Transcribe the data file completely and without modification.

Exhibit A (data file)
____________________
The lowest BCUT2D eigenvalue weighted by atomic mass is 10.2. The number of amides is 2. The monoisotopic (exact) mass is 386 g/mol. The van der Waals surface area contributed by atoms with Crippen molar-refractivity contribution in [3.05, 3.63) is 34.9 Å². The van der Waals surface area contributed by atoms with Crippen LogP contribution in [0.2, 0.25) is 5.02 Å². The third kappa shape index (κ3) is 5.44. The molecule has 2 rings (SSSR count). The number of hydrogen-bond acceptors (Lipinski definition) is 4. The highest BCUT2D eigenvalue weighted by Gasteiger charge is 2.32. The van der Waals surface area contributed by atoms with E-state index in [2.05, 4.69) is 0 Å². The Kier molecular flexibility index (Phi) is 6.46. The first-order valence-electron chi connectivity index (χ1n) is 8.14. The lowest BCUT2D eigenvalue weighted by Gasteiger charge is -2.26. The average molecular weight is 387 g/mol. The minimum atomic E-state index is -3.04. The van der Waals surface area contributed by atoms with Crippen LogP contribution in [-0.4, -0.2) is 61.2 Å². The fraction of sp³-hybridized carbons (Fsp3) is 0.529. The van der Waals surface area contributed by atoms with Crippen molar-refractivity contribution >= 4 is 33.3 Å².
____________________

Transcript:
The lowest BCUT2D eigenvalue weighted by atomic mass is 10.2. The number of amides is 2. The monoisotopic (exact) mass is 386 g/mol. The van der Waals surface area contributed by atoms with Crippen molar-refractivity contribution in [3.05, 3.63) is 34.9 Å². The van der Waals surface area contributed by atoms with Crippen LogP contribution in [0.2, 0.25) is 5.02 Å². The third kappa shape index (κ3) is 5.44. The molecule has 2 rings (SSSR count). The number of hydrogen-bond acceptors (Lipinski definition) is 4. The highest BCUT2D eigenvalue weighted by Gasteiger charge is 2.32. The van der Waals surface area contributed by atoms with E-state index in [2.05, 4.69) is 0 Å². The Kier molecular flexibility index (Phi) is 6.46. The first-order valence-electron chi connectivity index (χ1n) is 8.14. The lowest BCUT2D eigenvalue weighted by Gasteiger charge is -2.26. The average molecular weight is 387 g/mol. The minimum atomic E-state index is -3.04. The van der Waals surface area contributed by atoms with Crippen LogP contribution in [-0.4, -0.2) is 61.2 Å². The fraction of sp³-hybridized carbons (Fsp3) is 0.529. The van der Waals surface area contributed by atoms with Crippen molar-refractivity contribution >= 4 is 33.3 Å².